Analysis

We obtained descriptive statistics, conducted bivariate analyses, and used logistic regression and Cox proportional hazards modeling as appropriate.

Results

Women 75+ years of age, with more comorbidity, and those at low or intermediate risk of recurrence were more likely to receive non-standard primary therapy, particularly breast conserving surgery (BCS) without radiation therapy.5

BCS without radiation therapy was associated with an increased rate of recurrence and second primary breast cancer and breast cancer mortality. Among those with endocrine responsive tumors, those treated less than one year of tamoxifen had a higher rate of recurrence and second primary breast cancer and breast cancer mortality than those treated with five years or more.10,11

Among women prescribed tamoxifen, 49% discontinued taking it before completing of five years of treatment. Discontinuers were more likely to be older (75+ years of age); to have had an increase in comorbidity during the three years following diagnosis; to have indeterminate estrogen receptor status; and to have received BCS without radiation therapy.12

Women 80+ years of age and those with comorbid conditions were less likely to have yearly mammograms. Women at high risk of recurrence (those diagnosed with stage II disease and those receiving BCS without radiation) were less likely to receive yearly mammograms. Women seen by a breast cancer surgeon or a medical oncologist were more likely to receive mammograms in comparison to those who were not. Moreover, primary care physicians ordered mammograms for less than 17% in each of four years of follow-up. 13 Each additional surveillance mammogram was associated with a reduction in the odds of breast cancer mortality. This protective effect was strongest in those with local recurrences.14

Discussion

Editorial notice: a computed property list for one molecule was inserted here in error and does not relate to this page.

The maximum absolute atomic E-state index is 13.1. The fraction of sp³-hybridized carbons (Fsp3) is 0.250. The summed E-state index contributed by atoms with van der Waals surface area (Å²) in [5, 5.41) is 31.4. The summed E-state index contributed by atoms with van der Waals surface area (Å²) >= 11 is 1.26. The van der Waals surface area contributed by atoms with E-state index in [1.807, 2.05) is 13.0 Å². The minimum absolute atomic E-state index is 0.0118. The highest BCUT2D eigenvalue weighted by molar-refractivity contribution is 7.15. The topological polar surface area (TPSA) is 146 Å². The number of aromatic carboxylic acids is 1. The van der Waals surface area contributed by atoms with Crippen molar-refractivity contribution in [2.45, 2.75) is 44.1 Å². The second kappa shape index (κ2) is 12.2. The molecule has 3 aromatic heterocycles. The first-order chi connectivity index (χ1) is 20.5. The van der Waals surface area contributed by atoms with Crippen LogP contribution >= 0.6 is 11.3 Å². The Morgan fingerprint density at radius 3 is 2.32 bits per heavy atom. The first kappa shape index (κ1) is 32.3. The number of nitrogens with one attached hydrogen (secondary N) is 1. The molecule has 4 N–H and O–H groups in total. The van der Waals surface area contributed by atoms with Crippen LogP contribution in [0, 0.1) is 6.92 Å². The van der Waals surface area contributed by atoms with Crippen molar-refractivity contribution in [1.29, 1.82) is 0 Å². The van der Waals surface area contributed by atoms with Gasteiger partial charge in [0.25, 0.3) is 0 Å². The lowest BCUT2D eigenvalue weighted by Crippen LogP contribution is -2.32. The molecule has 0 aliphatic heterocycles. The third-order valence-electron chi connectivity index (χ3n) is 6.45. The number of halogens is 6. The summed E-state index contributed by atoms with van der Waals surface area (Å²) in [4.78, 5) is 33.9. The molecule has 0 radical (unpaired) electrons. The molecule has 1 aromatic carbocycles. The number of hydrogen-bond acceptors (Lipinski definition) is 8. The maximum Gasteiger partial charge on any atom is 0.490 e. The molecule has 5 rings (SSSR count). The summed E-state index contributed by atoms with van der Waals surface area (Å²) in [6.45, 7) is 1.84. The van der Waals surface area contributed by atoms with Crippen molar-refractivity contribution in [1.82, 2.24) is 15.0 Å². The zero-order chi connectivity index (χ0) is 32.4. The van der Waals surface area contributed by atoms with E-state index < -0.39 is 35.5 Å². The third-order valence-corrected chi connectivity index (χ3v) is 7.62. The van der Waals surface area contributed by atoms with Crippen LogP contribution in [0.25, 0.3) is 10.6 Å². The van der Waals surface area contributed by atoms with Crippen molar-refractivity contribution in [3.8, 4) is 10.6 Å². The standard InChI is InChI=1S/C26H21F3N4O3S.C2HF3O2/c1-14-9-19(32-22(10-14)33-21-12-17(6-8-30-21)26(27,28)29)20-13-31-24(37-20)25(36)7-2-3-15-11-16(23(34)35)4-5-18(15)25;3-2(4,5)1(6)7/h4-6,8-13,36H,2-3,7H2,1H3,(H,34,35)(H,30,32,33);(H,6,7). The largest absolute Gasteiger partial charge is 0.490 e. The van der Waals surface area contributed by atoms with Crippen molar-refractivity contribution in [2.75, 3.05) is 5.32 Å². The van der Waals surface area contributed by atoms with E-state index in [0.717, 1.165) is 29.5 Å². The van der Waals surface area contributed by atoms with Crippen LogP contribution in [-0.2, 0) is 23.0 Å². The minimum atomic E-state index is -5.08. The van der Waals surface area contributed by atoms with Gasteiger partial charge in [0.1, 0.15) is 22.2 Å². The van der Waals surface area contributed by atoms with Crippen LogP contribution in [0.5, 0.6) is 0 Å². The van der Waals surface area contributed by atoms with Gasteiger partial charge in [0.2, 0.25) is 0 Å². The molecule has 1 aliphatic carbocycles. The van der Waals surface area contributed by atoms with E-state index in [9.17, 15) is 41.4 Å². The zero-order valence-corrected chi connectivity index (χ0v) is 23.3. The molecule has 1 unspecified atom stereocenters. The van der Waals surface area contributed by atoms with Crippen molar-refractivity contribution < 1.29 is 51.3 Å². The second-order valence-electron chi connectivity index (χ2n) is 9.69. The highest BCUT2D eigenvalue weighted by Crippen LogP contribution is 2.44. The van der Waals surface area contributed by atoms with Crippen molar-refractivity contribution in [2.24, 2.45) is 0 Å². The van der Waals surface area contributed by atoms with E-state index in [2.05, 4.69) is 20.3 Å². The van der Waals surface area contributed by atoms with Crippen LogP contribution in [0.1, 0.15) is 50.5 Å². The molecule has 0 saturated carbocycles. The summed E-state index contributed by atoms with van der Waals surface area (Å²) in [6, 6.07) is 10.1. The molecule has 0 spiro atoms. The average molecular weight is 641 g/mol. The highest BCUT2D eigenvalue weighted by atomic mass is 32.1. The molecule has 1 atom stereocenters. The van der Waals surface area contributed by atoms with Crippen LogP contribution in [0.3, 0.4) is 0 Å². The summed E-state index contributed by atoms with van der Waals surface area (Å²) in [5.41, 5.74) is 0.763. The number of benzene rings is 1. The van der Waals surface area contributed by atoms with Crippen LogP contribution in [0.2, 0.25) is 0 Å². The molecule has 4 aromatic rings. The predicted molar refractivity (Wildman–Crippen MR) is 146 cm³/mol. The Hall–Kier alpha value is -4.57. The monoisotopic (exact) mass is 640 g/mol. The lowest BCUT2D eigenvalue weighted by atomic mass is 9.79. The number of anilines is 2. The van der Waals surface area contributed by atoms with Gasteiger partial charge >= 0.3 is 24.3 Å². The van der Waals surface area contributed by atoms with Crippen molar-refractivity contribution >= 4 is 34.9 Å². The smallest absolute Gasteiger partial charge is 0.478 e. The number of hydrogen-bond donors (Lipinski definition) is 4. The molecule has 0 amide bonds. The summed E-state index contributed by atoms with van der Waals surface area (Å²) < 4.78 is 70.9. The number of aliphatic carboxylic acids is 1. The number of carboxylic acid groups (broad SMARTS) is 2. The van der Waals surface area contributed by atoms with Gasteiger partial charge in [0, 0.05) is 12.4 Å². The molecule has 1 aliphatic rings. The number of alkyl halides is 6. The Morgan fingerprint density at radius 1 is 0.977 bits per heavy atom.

Older women are at risk for undermanagement of breast cancer and, in turn, for dying of breast cancer. In contrast to recent clinical trial15 and observational studies,16 we did not identify subgroups that did not benefit from standard treatment, perhaps because we studied relatively small numbers of subjects with excellent prognosis tumor characteristics. Although conservative treatment is likely warranted in such patients and in women with very limited life expectancies, standard treatment is needed for the majority of older women with breast cancer if we are to reduce the disproportionate burden of breast cancer in this age group. Moreover, our data support the beneficial role of surveillance mammography, at least through five years after diagnosis, in reducing breast cancer mortality. Women visiting cancer specialists were more likely to receive surveillance mammograms than those who did not. Systems strategies that connect oncology specialists and primary care physicians, and educational initiatives that are directed at primary care physicians and older breast cancer survivors themselves, are potential strategies for improving surveillance rates.

We need better strategies for identifying those most likely to benefit from both standard treatment and from systematic follow-up with screening for recurrence. In this regard, collaboration between oncologists and primary physicians is essential for achieving high quality care and outcomes for this vulnerable group of patients.

Acknowledgments

Sponsor’s Role: The National Cancer Institute had no role in the design or conduct of the reported research nor any role in the preparation of this manuscript.

Grant Support: R01 CA093772 and K05 CA92395

Footnotes

Meeting Presentation: Geriatric Oncology and Primary Care: Promoting Partnerships in Practice and Research, April 3–4, 2008, Cleveland, OH

Conflict of Interest: I have no conflicts of interest to report.

Author Contributions: This work represents my own, is accurate, and does not reflect the opinion of any of the entities supporting this conference. I am the senior author on all publications related to the research reported in this article.